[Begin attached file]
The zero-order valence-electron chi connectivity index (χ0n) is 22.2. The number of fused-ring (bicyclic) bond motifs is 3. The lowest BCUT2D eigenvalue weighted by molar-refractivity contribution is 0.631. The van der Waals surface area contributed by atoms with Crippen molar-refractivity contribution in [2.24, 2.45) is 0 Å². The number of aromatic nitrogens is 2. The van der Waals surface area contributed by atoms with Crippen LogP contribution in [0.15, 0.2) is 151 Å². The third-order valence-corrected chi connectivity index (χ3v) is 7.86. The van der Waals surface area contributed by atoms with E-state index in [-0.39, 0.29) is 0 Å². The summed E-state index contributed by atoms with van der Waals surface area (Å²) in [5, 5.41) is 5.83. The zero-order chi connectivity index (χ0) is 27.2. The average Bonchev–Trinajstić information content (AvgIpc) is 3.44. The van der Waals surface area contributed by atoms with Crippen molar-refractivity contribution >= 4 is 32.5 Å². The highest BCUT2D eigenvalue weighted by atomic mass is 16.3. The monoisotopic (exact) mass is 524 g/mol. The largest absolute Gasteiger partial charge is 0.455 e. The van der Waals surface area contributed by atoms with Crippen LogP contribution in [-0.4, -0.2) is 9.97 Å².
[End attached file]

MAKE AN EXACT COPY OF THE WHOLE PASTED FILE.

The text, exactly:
The zero-order valence-electron chi connectivity index (χ0n) is 22.2. The number of fused-ring (bicyclic) bond motifs is 3. The lowest BCUT2D eigenvalue weighted by molar-refractivity contribution is 0.631. The van der Waals surface area contributed by atoms with Crippen molar-refractivity contribution in [2.24, 2.45) is 0 Å². The number of aromatic nitrogens is 2. The van der Waals surface area contributed by atoms with Crippen LogP contribution in [0.15, 0.2) is 151 Å². The third-order valence-corrected chi connectivity index (χ3v) is 7.86. The van der Waals surface area contributed by atoms with E-state index in [-0.39, 0.29) is 0 Å². The summed E-state index contributed by atoms with van der Waals surface area (Å²) in [5, 5.41) is 5.83. The zero-order chi connectivity index (χ0) is 27.2. The average Bonchev–Trinajstić information content (AvgIpc) is 3.44. The van der Waals surface area contributed by atoms with Crippen molar-refractivity contribution >= 4 is 32.5 Å². The highest BCUT2D eigenvalue weighted by atomic mass is 16.3. The monoisotopic (exact) mass is 524 g/mol. The largest absolute Gasteiger partial charge is 0.455 e. The van der Waals surface area contributed by atoms with Crippen LogP contribution in [-0.4, -0.2) is 9.97 Å².